4. Economic data: This includes information about the local and regional economy, such as employment rates, income levels, and consumer spending patterns. Economic data can be obtained through government reports, industry associations, and other sources.
  5. Industry data: This includes information about the tourism industry, such as trends, forecasts, challenges, and opportunities. Industry data can be obtained through trade associations, industry publications, and other sources.
  6. Marketing data: This includes information about the effectiveness of past marketing campaigns, such as return on investment (ROI), website traffic, social media engagement, and conversion rates. Marketing data can be collected through analytics tools, surveys, and other methods.

Overall, effective tourism marketing decision making requires a comprehensive understanding of the target market, the destination, the competition, the economy, the industry, and past marketing efforts. By gathering and analyzing this information, tourism marketers can make informed decisions about product development, pricing, promotion, and distribution.

Q3. Why do we need to segment markets? Discuss the various tourism market segmentation variables.

Market segmentation is the process of dividing a market into smaller groups of consumers with similar needs, characteristics, or behaviors. Tourism market segmentation is particularly important because it allows tourism businesses to identify and target specific groups of customers with tailored products and marketing messages.

Segmenting the tourism market allows businesses to develop marketing strategies that are more effective in attracting customers and meeting their needs. By understanding the needs and preferences of different market segments, tourism businesses can create targeted marketing campaigns, tailor products and services, and allocate resources more efficiently. It also helps businesses to differentiate themselves from their competitors by offering unique products and services that meet the specific needs of each segment.

There are several variables that can be used to segment the tourism market:

  • Demographic variables: These include age, gender, income, education, occupation, family size, and ethnicity.
  • Geographic variables: These include location, region, country, climate, terrain, and proximity to other tourist attractions.
  • Psychographic variables: These include lifestyle, personality, values, attitudes, and interests.
  • Behavioral variables: These include travel habits, spending patterns, brand loyalty, and usage rates.
  • Cultural variables: These include language, religion, customs, and traditions.
  • Occasion variables: These include the reason for travel, such as business, leisure, adventure, or cultural tourism.
  • Benefit variables: These include the benefits sought by the tourist, such as relaxation, adventure, socialization, or cultural enrichment.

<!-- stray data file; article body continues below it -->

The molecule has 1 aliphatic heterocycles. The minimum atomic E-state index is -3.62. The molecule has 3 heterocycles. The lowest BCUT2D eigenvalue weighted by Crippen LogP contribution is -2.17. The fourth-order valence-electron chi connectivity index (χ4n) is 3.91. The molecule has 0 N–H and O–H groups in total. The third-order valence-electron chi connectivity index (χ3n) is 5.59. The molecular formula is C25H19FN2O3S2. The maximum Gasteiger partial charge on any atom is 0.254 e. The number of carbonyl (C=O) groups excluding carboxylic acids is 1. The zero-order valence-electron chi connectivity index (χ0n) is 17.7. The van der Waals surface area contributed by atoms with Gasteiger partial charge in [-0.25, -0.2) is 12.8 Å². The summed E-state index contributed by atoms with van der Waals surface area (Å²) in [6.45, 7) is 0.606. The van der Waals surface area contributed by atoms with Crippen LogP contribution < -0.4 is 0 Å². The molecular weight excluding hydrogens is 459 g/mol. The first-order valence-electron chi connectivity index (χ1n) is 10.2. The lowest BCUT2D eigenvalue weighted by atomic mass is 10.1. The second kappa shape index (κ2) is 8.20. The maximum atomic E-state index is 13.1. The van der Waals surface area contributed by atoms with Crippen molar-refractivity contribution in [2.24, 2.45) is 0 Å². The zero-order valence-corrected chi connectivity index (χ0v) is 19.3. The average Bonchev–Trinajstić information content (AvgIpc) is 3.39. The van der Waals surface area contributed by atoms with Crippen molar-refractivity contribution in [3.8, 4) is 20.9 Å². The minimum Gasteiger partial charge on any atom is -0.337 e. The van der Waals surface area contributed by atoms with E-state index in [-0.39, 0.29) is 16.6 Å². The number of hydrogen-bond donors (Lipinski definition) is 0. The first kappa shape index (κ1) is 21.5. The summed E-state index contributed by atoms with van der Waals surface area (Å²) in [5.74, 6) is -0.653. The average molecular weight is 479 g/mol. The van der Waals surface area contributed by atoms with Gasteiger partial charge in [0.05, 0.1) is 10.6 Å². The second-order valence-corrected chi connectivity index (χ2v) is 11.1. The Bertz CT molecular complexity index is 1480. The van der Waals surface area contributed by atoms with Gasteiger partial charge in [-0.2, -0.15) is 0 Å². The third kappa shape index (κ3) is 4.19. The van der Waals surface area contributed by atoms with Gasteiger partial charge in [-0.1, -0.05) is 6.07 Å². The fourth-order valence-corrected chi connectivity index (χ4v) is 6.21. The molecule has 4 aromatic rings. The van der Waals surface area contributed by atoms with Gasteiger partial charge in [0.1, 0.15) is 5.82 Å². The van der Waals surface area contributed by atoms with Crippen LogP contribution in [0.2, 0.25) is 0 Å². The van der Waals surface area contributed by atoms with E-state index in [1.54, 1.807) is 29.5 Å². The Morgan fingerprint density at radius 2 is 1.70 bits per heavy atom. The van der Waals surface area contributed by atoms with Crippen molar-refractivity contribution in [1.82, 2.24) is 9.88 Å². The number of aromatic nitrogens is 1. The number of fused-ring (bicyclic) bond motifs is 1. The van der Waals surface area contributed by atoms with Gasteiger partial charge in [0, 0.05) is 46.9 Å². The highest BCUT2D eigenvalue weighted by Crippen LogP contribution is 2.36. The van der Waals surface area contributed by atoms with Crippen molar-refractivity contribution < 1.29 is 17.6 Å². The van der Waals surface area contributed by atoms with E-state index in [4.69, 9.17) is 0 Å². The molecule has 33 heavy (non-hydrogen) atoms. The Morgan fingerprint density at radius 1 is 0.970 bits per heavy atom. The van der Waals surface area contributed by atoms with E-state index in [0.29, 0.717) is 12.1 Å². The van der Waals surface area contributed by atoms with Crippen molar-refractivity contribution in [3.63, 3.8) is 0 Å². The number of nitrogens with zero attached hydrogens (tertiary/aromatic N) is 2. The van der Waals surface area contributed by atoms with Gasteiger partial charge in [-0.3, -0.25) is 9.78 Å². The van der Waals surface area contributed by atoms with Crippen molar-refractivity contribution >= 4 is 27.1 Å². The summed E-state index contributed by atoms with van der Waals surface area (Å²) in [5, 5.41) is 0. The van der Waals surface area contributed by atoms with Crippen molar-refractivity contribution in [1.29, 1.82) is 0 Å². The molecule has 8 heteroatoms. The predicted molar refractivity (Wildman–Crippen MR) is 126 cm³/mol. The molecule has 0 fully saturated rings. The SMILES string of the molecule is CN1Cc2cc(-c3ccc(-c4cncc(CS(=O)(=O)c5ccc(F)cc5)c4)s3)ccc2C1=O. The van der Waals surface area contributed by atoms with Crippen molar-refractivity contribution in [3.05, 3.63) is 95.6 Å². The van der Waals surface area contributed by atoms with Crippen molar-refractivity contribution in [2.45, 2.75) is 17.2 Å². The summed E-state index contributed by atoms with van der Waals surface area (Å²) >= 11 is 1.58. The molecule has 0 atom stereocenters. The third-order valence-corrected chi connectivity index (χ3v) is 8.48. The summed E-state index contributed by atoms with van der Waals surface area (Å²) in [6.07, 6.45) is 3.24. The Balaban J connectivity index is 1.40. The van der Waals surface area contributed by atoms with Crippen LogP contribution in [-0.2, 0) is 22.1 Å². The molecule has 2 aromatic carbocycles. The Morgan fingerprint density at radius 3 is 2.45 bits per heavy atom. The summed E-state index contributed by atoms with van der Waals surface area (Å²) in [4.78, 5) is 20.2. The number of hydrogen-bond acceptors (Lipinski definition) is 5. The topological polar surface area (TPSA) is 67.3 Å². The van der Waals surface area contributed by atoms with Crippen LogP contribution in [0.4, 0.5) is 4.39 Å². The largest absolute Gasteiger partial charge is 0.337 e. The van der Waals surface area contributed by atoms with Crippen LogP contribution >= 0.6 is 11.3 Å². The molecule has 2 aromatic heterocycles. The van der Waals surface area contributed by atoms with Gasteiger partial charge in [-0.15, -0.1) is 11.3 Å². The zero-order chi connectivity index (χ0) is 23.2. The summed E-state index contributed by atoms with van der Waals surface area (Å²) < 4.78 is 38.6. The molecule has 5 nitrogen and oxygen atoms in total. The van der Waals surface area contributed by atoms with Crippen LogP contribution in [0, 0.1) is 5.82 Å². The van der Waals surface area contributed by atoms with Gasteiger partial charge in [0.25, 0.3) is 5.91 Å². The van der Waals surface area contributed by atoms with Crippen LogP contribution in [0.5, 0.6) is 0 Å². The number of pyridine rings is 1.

Tourism businesses can use one or more of these variables to segment the market and tailor their products and services accordingly. For example, a hotel may target families with children by offering special amenities and activities for kids, or a travel agency may target adventure tourists by promoting outdoor activities and extreme sports.

Q4. How is East-Asia Pacific region an important tourism generating market for India. Explain with suitable example.

The East-Asia Pacific region is an important tourism generating market for India due to several reasons. Firstly, this region has a large population, comprising several countries such as China, Japan, South Korea, and others, with a high percentage of middle-class travelers who are increasingly looking for new and exotic destinations to explore. Additionally, this region has a growing economy, and as a result, many people in the region have disposable income that they can use for leisure travel.

India, with its diverse cultural heritage, natural beauty, and historical sites, presents a unique and attractive tourism destination for travelers from the East-Asia Pacific region. For instance, the Buddhist pilgrimage sites of Bodh Gaya, Sarnath, and Kushinagar in India are significant attractions for Buddhist travelers from countries such as Japan, Thailand, and Vietnam. These sites are associated with the life and teachings of Gautama Buddha and offer an opportunity for travelers to learn about Buddhism and its history.

Another example is the popularity of Indian yoga and Ayurveda practices in the East-Asia Pacific region. Many people in countries like China and Japan are interested in holistic health and wellness practices, and India, with its rich tradition of Ayurveda and yoga, has become a popular destination for such travelers. They come to India to learn yoga and meditation, attend Ayurveda wellness retreats, and experience holistic healing practices.